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BioMed Research International
Volume 2015, Article ID 350983, 9 pages
http://dx.doi.org/10.1155/2015/350983
Research Article

Predicting Drug-Target Interactions via Within-Score and Between-Score

1School of Life Sciences, Northwestern Polytechnical University, Xi’an, Shaanxi 710072, China
2School of Computer Science, Northwestern Polytechnical University, Xi’an, Shaanxi 710072, China

Received 19 November 2014; Accepted 6 January 2015

Academic Editor: Liam McGuffin

Copyright © 2015 Jian-Yu Shi et al. This is an open access article distributed under the Creative Commons Attribution License, which permits unrestricted use, distribution, and reproduction in any medium, provided the original work is properly cited.

Abstract

Network inference and local classification models have been shown to be useful in predicting newly potential drug-target interactions (DTIs) for assisting in drug discovery or drug repositioning. The idea is to represent drugs, targets, and their interactions as a bipartite network or an adjacent matrix. However, existing methods have not yet addressed appropriately several issues, such as the powerless inference in the case of isolated subnetworks, the biased classifiers derived from insufficient positive samples, the need of training a number of local classifiers, and the unavailable relationship between known DTIs and unapproved drug-target pairs (DTPs). Designing more effective approaches to address those issues is always desirable. In this paper, after presenting better drug similarities and target similarities, we characterize each DTP as a feature vector of within-scores and between-scores so as to hold the following superiorities: (1) a uniform vector of all types of DTPs, (2) only one global classifier with less bias benefiting from adequate positive samples, and (3) more importantly, the visualized relationship between known DTIs and unapproved DTPs. The effectiveness of our approach is finally demonstrated via comparing with other popular methods under cross validation and predicting potential interactions for DTPs under the validation in existing databases.

1. Introduction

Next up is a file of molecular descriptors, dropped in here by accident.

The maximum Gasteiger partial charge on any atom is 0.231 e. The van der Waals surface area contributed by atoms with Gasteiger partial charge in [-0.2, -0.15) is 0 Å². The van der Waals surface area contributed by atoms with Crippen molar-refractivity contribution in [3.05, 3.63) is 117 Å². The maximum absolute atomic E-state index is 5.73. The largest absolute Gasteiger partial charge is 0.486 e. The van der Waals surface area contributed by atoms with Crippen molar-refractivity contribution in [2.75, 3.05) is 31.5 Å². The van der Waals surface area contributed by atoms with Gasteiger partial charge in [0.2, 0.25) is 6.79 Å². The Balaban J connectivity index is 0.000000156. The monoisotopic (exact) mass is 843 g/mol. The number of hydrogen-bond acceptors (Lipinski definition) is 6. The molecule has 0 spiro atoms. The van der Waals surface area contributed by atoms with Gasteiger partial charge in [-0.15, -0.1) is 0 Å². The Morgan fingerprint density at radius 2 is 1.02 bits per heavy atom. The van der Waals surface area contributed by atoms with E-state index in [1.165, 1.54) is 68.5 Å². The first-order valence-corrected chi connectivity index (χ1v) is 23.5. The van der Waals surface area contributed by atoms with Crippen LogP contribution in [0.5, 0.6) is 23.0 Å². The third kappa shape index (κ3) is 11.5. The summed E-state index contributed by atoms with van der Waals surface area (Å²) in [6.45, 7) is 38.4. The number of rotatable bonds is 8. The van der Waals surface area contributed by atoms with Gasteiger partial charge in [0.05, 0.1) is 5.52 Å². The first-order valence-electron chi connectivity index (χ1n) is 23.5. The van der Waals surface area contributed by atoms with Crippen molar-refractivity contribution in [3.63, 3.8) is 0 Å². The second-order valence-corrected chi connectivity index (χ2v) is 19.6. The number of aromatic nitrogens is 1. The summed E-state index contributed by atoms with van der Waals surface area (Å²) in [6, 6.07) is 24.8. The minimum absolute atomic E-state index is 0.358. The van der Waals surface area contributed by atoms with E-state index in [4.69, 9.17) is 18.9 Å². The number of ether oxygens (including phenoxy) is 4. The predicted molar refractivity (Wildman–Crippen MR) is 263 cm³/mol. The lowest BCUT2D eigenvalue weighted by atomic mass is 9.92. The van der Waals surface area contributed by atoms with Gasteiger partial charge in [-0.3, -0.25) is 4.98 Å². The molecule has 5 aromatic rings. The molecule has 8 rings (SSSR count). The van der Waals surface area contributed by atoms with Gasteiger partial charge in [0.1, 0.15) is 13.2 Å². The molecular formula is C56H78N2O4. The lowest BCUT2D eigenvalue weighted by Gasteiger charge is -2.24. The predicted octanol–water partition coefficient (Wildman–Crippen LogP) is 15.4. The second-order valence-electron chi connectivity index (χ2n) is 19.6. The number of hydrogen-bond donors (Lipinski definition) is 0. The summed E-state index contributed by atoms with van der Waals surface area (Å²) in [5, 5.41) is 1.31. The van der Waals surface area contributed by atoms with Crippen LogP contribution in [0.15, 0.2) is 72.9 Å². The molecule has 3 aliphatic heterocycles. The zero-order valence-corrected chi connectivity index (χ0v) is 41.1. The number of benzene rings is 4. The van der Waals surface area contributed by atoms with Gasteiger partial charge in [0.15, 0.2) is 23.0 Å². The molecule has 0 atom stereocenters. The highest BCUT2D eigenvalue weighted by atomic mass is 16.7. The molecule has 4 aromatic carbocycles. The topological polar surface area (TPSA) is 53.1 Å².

Since experimental determination of compound-protein interactions or potential drug-target interactions remains very challenging (e.g., requiring a huge amount of money and taking a very long period) [1], there is a need to develop computational methods to assist those experiments. Nowadays, the number of available drug-target interactions (DTIs) in public database, including KEGG [2], PubChem [3], DrugBank [4], and ChEMBL [5], is increasing which brings out two observations. The first one is that one drug can interact with one or more proteins. Another is symmetrically the fact that one protein can be targeted by one or more drugs. These two observations led to the formation of DTI network [6] and made it possible to utilize DTIs (approved drug-target pairs) to predict potential interactions among unapproved drug-target pairs (DTPs). The task to validate those predicted potential interactions is called drug repositioning or drug repurposing [7].

In terms of DTI network, predicting newly potential DTI is equivalent to predicting new edges in the network. Researchers developed network-based inference model (NBI) to deduce the potential interactions among unapproved DTPs in given DTI networks and further confirmed them from in vitro assays [7]. However, NBI cannot run the prediction for any DTP between which no reachable path (a set of consecutively connected edges) in network is available. In fact, a DTI network usually contains several isolated subnetworks. A difficult case for NBI is, for example, to predict the interaction between the drug in one subnetwork and the target in another. Besides, predicting interactions for a drug node d, the resulting targets usually bias to the target nodes of more degrees or the target nodes near to drug d.